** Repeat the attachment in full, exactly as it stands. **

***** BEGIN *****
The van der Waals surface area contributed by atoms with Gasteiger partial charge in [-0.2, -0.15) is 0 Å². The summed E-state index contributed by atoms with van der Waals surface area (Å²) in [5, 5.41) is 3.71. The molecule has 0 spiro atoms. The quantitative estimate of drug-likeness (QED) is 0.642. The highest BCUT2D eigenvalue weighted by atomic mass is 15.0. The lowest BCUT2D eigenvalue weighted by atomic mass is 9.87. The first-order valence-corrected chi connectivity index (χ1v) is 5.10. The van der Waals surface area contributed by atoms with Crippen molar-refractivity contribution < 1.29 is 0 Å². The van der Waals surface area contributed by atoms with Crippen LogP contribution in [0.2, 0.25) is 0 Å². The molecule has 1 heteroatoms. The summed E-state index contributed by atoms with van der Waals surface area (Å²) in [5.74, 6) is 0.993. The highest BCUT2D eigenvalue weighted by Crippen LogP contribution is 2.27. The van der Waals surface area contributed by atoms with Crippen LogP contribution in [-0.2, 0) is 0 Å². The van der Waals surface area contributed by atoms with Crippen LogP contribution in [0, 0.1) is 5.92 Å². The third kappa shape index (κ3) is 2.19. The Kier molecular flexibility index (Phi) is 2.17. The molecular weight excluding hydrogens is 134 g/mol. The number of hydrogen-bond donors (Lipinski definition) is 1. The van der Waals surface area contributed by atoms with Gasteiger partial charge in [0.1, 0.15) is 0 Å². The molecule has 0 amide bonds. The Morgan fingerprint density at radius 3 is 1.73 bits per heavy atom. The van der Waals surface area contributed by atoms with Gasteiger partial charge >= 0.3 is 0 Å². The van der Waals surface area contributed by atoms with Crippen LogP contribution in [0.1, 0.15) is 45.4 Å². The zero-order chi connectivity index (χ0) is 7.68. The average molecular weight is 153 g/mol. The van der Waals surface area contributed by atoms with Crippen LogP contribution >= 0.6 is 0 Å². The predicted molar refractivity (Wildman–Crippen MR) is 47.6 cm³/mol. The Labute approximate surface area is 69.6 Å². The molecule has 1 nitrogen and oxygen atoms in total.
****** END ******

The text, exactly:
The van der Waals surface area contributed by atoms with Gasteiger partial charge in [-0.2, -0.15) is 0 Å². The summed E-state index contributed by atoms with van der Waals surface area (Å²) in [5, 5.41) is 3.71. The molecule has 0 spiro atoms. The quantitative estimate of drug-likeness (QED) is 0.642. The highest BCUT2D eigenvalue weighted by atomic mass is 15.0. The lowest BCUT2D eigenvalue weighted by atomic mass is 9.87. The first-order valence-corrected chi connectivity index (χ1v) is 5.10. The van der Waals surface area contributed by atoms with Crippen molar-refractivity contribution < 1.29 is 0 Å². The van der Waals surface area contributed by atoms with Crippen LogP contribution in [0.2, 0.25) is 0 Å². The molecule has 1 heteroatoms. The summed E-state index contributed by atoms with van der Waals surface area (Å²) in [5.74, 6) is 0.993. The highest BCUT2D eigenvalue weighted by Crippen LogP contribution is 2.27. The van der Waals surface area contributed by atoms with Crippen LogP contribution in [-0.2, 0) is 0 Å². The van der Waals surface area contributed by atoms with Crippen LogP contribution in [0, 0.1) is 5.92 Å². The third kappa shape index (κ3) is 2.19. The Kier molecular flexibility index (Phi) is 2.17. The molecular weight excluding hydrogens is 134 g/mol. The number of hydrogen-bond donors (Lipinski definition) is 1. The van der Waals surface area contributed by atoms with Gasteiger partial charge in [0.1, 0.15) is 0 Å². The molecule has 0 amide bonds. The Morgan fingerprint density at radius 3 is 1.73 bits per heavy atom. The van der Waals surface area contributed by atoms with Gasteiger partial charge >= 0.3 is 0 Å². The van der Waals surface area contributed by atoms with Crippen LogP contribution in [0.1, 0.15) is 45.4 Å². The zero-order chi connectivity index (χ0) is 7.68. The average molecular weight is 153 g/mol. The van der Waals surface area contributed by atoms with Crippen LogP contribution >= 0.6 is 0 Å². The predicted molar refractivity (Wildman–Crippen MR) is 47.6 cm³/mol. The Labute approximate surface area is 69.6 Å². The molecule has 1 nitrogen and oxygen atoms in total.